By Tim Shipman 01:10 14 May 2013, updated 19:14 14 May 2013
- Former minister admits Labour deliberately engineered mass immigration
- Between 1997 and 2010 net migration to Britain totalled 2.2million
Labour sent out ‘search parties’ for immigrants to get them to come to the UK, Lord Mandelson has admitted.
In a stunning confirmation that the Blair and Brown governments deliberately engineered mass immigration, the former Cabinet Minister and spin doctor said New Labour sought out foreign workers.
'We were sending out search parties for people': Former Labour Cabinet Minister Peter Mandelson has admitted that his party actively encouraged immigration to the UK while in government
He also conceded that the influx of arrivals meant the party’s traditional supporters are now unable to find work.
By contrast, Labour leader Ed Miliband has said his party got it wrong on immigration but has refused to admit it was too high under Labour.
Between 1997 and 2010, net migration to Britain totalled more than 2.2million, more than twice the population of Birmingham.
The annual net figure quadrupled under Labour from 48,000 people in 1997 to 198,000 by 2009.
Lord Mandelson’s remarks come three years after Labour officials denied claims by former adviser Andrew Neather that they deliberately encouraged immigration in order to change the make-up of Britain.
Mr Neather said the policy was designed to ‘rub the Right’s nose in diversity’.
He said there was ‘a driving political purpose: that mass immigration was the way that the Government was going to make the UK truly multicultural’.
Senior Labour figures have been reluctant to concede they deliberately engineered the influx of migrants who have transformed communities over the past decade.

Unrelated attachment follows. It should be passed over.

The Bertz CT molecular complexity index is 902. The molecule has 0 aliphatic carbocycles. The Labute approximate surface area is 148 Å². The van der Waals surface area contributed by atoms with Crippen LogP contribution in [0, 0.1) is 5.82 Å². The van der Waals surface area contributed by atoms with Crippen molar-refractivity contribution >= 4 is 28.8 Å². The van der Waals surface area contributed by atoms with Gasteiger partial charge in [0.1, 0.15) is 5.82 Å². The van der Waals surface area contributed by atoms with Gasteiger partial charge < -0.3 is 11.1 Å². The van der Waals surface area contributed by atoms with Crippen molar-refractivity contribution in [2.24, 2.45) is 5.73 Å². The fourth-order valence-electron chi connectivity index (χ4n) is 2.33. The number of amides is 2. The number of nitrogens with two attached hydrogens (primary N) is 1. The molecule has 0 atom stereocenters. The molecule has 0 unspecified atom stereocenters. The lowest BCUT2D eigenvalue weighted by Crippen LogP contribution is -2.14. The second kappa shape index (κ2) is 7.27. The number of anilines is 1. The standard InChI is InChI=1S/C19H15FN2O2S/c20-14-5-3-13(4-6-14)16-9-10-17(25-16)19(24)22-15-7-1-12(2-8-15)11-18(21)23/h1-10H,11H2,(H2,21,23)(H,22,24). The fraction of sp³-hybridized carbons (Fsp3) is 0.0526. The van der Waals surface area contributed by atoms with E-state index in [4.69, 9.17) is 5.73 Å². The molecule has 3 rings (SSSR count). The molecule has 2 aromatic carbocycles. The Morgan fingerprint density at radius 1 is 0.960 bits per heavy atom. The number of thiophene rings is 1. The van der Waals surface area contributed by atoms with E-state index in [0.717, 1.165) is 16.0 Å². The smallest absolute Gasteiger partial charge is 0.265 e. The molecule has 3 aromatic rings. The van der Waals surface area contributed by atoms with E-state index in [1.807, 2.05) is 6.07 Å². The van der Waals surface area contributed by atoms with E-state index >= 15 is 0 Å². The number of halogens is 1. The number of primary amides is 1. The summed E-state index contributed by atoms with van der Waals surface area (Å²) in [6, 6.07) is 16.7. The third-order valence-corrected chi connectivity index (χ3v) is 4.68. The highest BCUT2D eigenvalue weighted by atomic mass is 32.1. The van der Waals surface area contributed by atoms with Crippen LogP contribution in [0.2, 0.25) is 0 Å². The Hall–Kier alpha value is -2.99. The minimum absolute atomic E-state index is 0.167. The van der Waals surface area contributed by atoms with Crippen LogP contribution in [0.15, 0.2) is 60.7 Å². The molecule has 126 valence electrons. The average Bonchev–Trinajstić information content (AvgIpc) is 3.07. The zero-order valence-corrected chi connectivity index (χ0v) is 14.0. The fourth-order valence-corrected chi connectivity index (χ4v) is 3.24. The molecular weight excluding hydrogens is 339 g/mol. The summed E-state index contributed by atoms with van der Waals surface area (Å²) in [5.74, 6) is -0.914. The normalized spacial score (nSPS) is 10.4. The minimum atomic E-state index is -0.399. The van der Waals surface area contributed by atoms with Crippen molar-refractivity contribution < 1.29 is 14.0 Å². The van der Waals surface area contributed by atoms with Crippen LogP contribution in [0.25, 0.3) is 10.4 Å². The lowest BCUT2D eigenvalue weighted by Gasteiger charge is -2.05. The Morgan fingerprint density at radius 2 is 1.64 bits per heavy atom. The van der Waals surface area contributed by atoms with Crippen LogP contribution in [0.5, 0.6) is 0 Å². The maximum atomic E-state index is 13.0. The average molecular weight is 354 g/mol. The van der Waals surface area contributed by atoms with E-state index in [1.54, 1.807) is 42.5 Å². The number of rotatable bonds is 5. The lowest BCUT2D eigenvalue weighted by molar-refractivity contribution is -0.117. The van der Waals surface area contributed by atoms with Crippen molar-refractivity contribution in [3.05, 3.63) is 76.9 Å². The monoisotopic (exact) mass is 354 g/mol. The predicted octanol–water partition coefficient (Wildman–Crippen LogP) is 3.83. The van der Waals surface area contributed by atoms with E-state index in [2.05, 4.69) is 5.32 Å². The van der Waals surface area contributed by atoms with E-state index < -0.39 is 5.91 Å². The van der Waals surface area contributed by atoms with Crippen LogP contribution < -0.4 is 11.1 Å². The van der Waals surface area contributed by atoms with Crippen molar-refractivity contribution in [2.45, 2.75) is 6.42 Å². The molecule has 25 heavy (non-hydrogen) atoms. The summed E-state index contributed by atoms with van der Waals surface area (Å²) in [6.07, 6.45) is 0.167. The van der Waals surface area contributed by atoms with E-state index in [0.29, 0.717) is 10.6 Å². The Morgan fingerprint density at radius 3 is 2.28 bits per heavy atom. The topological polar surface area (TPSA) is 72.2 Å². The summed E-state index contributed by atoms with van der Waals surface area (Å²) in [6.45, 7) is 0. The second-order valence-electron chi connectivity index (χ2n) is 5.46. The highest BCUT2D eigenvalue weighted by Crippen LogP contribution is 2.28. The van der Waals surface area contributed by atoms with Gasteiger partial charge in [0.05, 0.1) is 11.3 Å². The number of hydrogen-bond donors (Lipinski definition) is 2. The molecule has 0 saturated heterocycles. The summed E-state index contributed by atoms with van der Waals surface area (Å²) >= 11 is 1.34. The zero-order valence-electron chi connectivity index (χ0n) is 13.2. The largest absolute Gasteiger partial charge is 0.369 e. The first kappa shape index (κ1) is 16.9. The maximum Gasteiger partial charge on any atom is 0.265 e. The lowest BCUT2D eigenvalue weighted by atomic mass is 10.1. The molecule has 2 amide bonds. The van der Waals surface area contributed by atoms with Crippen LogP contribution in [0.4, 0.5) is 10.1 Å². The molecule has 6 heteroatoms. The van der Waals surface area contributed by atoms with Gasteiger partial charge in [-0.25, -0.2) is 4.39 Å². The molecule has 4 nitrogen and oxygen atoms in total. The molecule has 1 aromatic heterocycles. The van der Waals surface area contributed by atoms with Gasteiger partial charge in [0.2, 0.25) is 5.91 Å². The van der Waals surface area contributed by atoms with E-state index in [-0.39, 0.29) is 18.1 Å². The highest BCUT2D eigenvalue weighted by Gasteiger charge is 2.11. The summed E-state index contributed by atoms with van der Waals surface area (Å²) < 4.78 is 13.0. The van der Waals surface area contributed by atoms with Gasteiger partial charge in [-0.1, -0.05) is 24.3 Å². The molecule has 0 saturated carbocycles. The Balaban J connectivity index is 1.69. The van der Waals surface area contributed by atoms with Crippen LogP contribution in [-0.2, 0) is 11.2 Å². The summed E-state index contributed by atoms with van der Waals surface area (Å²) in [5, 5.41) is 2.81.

But, at a rally for the Blairite think-tank Progress, Lord Mandelson said: ‘In 2004 when as a Labour government, we were not only welcoming people to come into this country to work, we were sending out search parties for people and encouraging them, in some cases, to take up work in this country.’
He said: ‘The problem has grown during the period of economic stagnation over the last five, six years.’
When Labour encouraged new arrivals ‘we were almost. a full
employment economy’ but, he admitted: ‘The situation is different obviously now.
‘We have to just realise. entry to the labour market of many people of non-British origin is hard for people who are finding it very difficult to find jobs, who find it hard to keep jobs.
‘For these people immigration tends to loom large in their lives and in their worlds, now that is an inescapable fact, and we have to understand it, address it, engage with people in discussion about it.’
Former prime minister Tony Blair
Former prime minister Gordon Brown seen leaving the Leveson inquiry in London
His words are far franker than Mr Miliband’s. Asked earlier this month whether ‘too many people were allowed to come’, he replied: ‘I wouldn’t put it that way, no.’
MANDELSON NOW. AND THEN
'I think we have to realise that the entry of migrants to the labour market is hard for people who are finding it very difficult to get jobs, or to keep jobs'
Lord Mandelson yesterday
'Migrants are filling gaps in our labour market that Britons are not available to fill or unwilling to fill. There has not been an adverse effect on employment of British nationals'
Mandelson in March 2009
Tory chairman Grant Shapps said: ‘Peter Mandelson’s candid admission that Labour were purposefully letting immigration spiral out of control when in government is yet another damning indictment on their record on immigration.’
Sir Andrew Green of Migration Watch said: ‘This is an astonishing admission from the highest level that Labour’s mass immigration policy was entirely deliberate.
‘It will be a very long time before their own working class supporters forgive them for the enormous changes that have been imposed on their communities.’
Gordon Brown yesterday accused the Tories of emulating Enoch Powell by using immigration to head off the growing electoral threat from UKIP.
Mr Powell’s 1968 ‘rivers of blood’ speech ignited huge controversy in the debate on immigration.
Former prime minister Mr Brown – who once called for ‘British jobs for British workers’ – told a pro-union rally in Glasgow: ‘A party that was anti-Powellite on immigration is now becoming very close to being Powellite on that issue.’